£64m Fund heads Uk all companies sector one year after its launch with 8.15% return against all companies average of -20.25%
The impressive performance of the Gartmore UK Focus fund since its launch just over a year ago is testimony to both the concentrated investment approach, and the ability of the fund managers Ashley Willing and Simon King.
The fund celebrated its first- year milestone last week from the heights of a first-place ranking in 287 funds in the UK All Companies sector. After charges, the fund made a positive return of 8.15%, while the average loss in the sector was -20.25%.
The managers say the £64m fund features an extreme level of active trading ” it is not unusual to sell a stock and buy it back five minutes later. The portfolio aims to hold between 25 and 30 holdings, although now holds 33. This is due to a lack of strong conviction over many stocks, says Willing, who found time to answer Investment Week's questions.
How is the portfolio constructed?
The portfolio is divided into two distinct areas, which I classify as strategic and tactical holdings. Strategic ideas are the long-term winners, and the decision to hold these types of companies generally flows from fundamental research undertaken by Gartmore's team of analysts.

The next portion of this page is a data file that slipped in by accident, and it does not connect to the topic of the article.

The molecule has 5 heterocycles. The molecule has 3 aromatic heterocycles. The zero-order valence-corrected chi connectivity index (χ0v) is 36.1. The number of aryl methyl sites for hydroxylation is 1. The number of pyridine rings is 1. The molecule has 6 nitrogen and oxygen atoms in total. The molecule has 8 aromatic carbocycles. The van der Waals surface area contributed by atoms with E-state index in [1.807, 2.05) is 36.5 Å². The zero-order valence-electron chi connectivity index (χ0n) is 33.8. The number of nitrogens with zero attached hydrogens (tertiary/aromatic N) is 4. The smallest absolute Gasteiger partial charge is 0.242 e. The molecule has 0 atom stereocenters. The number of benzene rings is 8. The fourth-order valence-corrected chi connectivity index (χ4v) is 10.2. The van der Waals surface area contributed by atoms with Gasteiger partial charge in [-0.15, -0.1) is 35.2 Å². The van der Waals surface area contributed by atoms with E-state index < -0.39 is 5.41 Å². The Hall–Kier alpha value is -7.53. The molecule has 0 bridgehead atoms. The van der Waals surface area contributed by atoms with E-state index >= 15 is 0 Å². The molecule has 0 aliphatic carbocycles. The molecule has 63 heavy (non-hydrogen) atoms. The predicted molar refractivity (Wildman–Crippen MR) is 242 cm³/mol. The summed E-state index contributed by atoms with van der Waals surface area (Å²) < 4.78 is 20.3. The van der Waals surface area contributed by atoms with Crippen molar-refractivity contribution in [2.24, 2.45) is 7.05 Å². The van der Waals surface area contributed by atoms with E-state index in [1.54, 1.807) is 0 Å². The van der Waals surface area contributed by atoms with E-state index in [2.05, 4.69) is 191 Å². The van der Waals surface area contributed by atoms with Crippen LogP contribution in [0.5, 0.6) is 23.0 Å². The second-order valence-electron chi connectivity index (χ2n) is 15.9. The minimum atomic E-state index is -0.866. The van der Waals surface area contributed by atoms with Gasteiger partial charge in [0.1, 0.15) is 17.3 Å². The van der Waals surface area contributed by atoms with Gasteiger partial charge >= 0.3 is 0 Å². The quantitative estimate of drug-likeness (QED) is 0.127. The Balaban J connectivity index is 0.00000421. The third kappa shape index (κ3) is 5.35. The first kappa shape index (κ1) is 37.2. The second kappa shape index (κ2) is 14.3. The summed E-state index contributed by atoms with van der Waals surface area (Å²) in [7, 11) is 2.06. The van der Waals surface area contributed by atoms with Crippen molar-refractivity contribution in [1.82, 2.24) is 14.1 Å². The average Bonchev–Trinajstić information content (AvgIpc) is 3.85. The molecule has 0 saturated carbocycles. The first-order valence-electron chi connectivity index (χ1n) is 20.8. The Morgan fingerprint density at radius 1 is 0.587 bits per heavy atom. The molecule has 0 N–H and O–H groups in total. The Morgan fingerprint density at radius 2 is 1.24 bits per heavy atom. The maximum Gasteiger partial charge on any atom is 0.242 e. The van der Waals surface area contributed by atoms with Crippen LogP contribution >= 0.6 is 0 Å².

These are stocks that we expect will outperform market expectations and produce good returns over the next year or two, so they are the long-term holdings in the portfolio and are not so actively traded, although we will buy and sell if we consider there are opportunities.
Alongside the strategic holdings are the tactical holdings, which are the shorter-term positions in the portfolio. The tactical positions can relate to any type of stock, even if we think it is a terrible company, provided we expect there is room for the share price to rise.
What are examples of tactical and strategic stocks?
An example of a tactical hold- ing is the hotel chain Millennium Copthorne. Forecasts have been severely downgraded and there is the chance of some positive upside. This company has been left behind in the rally of other stocks in the sector, so we expect there is room for it to catch up.
Compass Group, the contract caterer, is an example of a strategic holding. Even through difficult economic times, this company has continued to grow sales strongly and it has consolidated its market leading position. It is a very good quality business and that shines through.
We aim to have 50% of the portfolio invested in tactical stocks and 50% in strategic stocks. However, in reality, market conditions dictate that the proportion of one will always be higher than the other. At present there is quite an even weighting between the two types of holding.
What percentage turnover do you expect to have within a year?
The fund turns over in total once a month, so that would equal turnover of 1,200% a year. The turnover is heightened in numbers because each holding in the portfolio represents around 3% of the fund.